Accurately reconstructing the evolution of the Asian monsoon is predicated on understanding the impact of temperature, precipitation, and tectonic paleogeography on silicate weathering proxies over million year timescales. We find that decreasing trends in chemical weathering proxies in both the northern and southern Tibetan Plateau match those from benthic oxygen isotope and sea surface temperature stacks since the late Miocene. In contrast, a synthesis of magnetic parameter-based records and marine clastic flux records reveals stronger monsoon precipitation during both the warm middle Miocene and cool late Miocene, supporting model simulations showing that both paleogeography and atmospheric CO2 content are important in controlling the summer monsoon. This trend of increasing monsoon precipitation contrasts with the record of decreasing chemical weathering, suggesting that chemical weathering proxies are mainly regulated by temperature at million year timescales, rather than precipitation. These findings clarify reconstructions of the Cenozoic evolution of the East Asian summer monsoon.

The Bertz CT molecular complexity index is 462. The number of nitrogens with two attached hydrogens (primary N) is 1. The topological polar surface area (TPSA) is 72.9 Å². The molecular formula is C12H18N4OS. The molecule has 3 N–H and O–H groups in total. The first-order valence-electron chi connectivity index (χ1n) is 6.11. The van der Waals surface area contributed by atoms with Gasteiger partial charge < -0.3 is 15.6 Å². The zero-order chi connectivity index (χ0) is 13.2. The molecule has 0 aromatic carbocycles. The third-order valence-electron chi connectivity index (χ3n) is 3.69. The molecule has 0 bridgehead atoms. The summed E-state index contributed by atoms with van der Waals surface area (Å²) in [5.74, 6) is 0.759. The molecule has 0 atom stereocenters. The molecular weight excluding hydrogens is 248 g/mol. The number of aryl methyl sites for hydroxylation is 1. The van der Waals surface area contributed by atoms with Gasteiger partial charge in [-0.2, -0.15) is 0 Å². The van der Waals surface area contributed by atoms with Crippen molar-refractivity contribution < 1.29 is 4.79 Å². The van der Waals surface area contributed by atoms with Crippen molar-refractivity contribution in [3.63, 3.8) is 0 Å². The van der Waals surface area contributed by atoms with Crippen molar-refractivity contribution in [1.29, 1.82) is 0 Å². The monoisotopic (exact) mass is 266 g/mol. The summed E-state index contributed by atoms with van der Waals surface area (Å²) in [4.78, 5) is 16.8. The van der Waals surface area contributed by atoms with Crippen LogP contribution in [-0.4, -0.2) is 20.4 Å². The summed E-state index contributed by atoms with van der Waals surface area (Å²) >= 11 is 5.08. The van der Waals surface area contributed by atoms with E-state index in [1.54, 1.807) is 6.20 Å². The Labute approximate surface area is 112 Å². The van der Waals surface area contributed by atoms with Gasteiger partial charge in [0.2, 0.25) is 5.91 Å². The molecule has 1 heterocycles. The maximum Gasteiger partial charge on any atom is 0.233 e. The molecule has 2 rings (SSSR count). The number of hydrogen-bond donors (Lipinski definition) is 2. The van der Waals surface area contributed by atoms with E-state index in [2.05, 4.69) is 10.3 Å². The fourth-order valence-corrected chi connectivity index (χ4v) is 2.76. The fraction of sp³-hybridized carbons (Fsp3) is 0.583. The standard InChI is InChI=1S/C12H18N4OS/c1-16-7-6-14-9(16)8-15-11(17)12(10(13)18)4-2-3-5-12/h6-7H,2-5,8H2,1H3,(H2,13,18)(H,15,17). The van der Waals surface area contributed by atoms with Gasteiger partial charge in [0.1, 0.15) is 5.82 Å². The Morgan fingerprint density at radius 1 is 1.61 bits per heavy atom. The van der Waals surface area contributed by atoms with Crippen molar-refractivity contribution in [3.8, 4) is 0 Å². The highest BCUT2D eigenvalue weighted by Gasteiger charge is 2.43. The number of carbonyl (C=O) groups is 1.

ASJC Scopus subject areas
- Earth and Planetary Sciences(all)